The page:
By J.S. Kierland
The child sees everything as a novelty,
the child is always drunk.
Theyd been up late smoking a Thai Stick and arguing over the latest
war, wanton sex, and what they called, other dumb forms of human
behavior like bad movies. Their discussions turned into arguments
and Eva decided to go upstairs, crawl into bed with all her clothes on,
and leave Jude pacing the living room floor by himself.
A few hours later an unexpected change in the weather dropped in over
the mountain and its cold wind woke Eva up. She reached for her old leather
jacket at the back of the closet, and took down a blanket to cover Jude
who had barely managed to find the couch before crashing. Stopping at
the fridge she grabbed a hardboiled egg, popped open a Coke, and stepped
out into the fog that had crept in along with the sudden cold front.
She pulled the leather collar up around her neck and headed out to see
if her pots had dried. Turning the lights on in the shed, she shut off
the circulating fan, took another hit of the Coke, and reached for the
pots shed left on the workbench. They were finally dry enough to
bake and this time she hoped the new glazes shed used would hold
their subtle colors in the high heat. Her old style of painting elongated
animal figures on her pots had sold well, but she wanted to get these
new abstracts into the gallery before the big buying spree on Thanksgiving
She cut EVA into the bottoms of the pots and lifted them carefully onto
the wagon. Then she covered each one with some leftover pieces of plastic
and rolled them out into the fog. Raising the kilns heat, she adjusted
its vent and heard the loud clicking just behind her. It was the early
frost that brought in the rattlers, drawn to the kilns constant
heat. She listened for the clicking sound again but couldnt see
into the bushes because of the fog, so she headed back to the shed. When
she opened the door, Jude was leaning on the pottery wheel wrapped in
the plaid blanket shed thrown over him on the couch.
Youre up early, she said, surprised to see him.
Thanks for the blanket, he mumbled with a shudder and she
kissed him on the cheek.
I have to cook the new pots and get them into the gallery before
the weekend, she said, looking for the flashlight. Had the
feeling youd sleep all day.
Those stale Graham Crackers probably helped settle things a bit,
he said, rubbing his stomach. She found the old flashlight and snapped
it on. Needs new batteries, he said, while she clicked it
on and off trying to get a better connection. Ive got new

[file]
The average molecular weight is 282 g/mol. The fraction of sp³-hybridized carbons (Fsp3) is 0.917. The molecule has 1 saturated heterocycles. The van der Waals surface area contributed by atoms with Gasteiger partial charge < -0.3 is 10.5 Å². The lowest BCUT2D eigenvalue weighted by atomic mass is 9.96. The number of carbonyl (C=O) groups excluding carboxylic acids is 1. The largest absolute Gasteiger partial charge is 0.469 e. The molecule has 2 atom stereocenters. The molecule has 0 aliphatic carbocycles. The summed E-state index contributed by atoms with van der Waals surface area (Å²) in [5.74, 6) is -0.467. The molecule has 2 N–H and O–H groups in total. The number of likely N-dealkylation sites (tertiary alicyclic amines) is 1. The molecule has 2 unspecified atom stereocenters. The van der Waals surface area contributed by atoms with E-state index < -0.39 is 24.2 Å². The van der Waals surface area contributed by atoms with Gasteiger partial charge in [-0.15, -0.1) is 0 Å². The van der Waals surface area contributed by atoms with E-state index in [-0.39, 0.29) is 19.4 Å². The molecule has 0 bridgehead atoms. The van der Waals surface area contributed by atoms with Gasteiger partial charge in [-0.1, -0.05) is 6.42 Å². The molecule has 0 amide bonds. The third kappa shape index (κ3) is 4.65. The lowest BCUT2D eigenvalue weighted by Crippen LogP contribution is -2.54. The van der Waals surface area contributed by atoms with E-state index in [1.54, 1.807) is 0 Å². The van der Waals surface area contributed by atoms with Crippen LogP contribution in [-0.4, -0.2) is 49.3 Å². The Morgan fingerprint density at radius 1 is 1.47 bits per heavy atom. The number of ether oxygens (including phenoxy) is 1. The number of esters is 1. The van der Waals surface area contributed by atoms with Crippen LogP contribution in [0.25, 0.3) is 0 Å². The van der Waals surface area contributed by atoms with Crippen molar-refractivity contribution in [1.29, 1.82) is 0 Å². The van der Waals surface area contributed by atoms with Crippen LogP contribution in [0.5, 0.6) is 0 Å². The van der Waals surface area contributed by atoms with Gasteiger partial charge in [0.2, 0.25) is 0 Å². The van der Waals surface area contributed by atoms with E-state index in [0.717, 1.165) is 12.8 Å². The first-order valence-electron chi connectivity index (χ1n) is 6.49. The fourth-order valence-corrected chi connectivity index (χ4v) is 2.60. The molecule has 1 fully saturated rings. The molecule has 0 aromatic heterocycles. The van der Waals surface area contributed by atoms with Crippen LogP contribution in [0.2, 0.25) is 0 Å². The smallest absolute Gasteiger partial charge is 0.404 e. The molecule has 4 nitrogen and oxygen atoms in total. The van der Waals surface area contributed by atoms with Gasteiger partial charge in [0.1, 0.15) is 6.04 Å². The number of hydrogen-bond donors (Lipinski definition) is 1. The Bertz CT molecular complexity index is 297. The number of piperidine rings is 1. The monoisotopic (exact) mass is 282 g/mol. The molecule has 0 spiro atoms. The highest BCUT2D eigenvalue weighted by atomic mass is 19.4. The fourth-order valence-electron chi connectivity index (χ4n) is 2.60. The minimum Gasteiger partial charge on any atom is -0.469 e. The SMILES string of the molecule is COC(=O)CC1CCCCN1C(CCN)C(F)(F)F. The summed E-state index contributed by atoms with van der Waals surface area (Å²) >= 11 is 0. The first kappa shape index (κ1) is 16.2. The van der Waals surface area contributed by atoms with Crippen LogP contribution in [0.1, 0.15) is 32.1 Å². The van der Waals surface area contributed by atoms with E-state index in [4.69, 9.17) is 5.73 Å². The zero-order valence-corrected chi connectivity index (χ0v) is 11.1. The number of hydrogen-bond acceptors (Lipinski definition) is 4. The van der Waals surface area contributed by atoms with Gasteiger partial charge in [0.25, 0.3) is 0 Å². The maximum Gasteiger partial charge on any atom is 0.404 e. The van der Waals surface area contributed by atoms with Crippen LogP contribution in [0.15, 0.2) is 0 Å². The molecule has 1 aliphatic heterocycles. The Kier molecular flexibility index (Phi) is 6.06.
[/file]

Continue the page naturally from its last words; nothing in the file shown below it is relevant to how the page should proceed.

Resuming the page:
ones in the truck.
I think hes back, she said.
I couldnt quite tell in the fog, but I think hes in
that bush behind the kiln.
You heard him? Eva nodded, and he took the flashlight from
her. Ill get the pole, he said, and Eva headed out along
the path ahead of him. She stopped at the kiln, but he kept going and
pointed the flashlight at where shed heard the clicking.
Yeah, hes back, he grumbled.
Help me with these pots, she said, flipping the extra pair
of thermal gloves at him.
It looks like hes been in some kind of a struggle. Hard to
tell how bad it is because he slid away when I put the light on him. Probably
ran into a coyote, or worse, a skunk. Snakes are such easy prey,
he said. Something took a hunk out of him, thats for sure.
Five thousand years of bad press doesnt help any, Eva
mumbled, and opened the kiln to shove in the pots. The first one glowed
in the fiery light and she moved away to let Jude put in the next one,
than she reached back and placed the last pot into the fire next to the
others, closed the kiln, and followed Jude back up to the house.
The clicking sound came again and she stopped to look back, but still
couldnt see anything. I know its him, she mumbled,
and moved up the path to the house. Jude had already emptied the flashlight
and was stuffing in the new batteries when she arrived. He looked up,
clicked on the flashlight and shined it in her eyes.
Its too early for games, kiddo, she said, putting her
hands over her eyes and sitting down.
Dont you want to come and take a look at him?
You dont need me for that, she said.
I always need you, he said, but she didnt answer. Guess
I went a little nuts last night, eh? Eva nodded and put her legs
up on an empty chair. You were pretty crazy too, he said,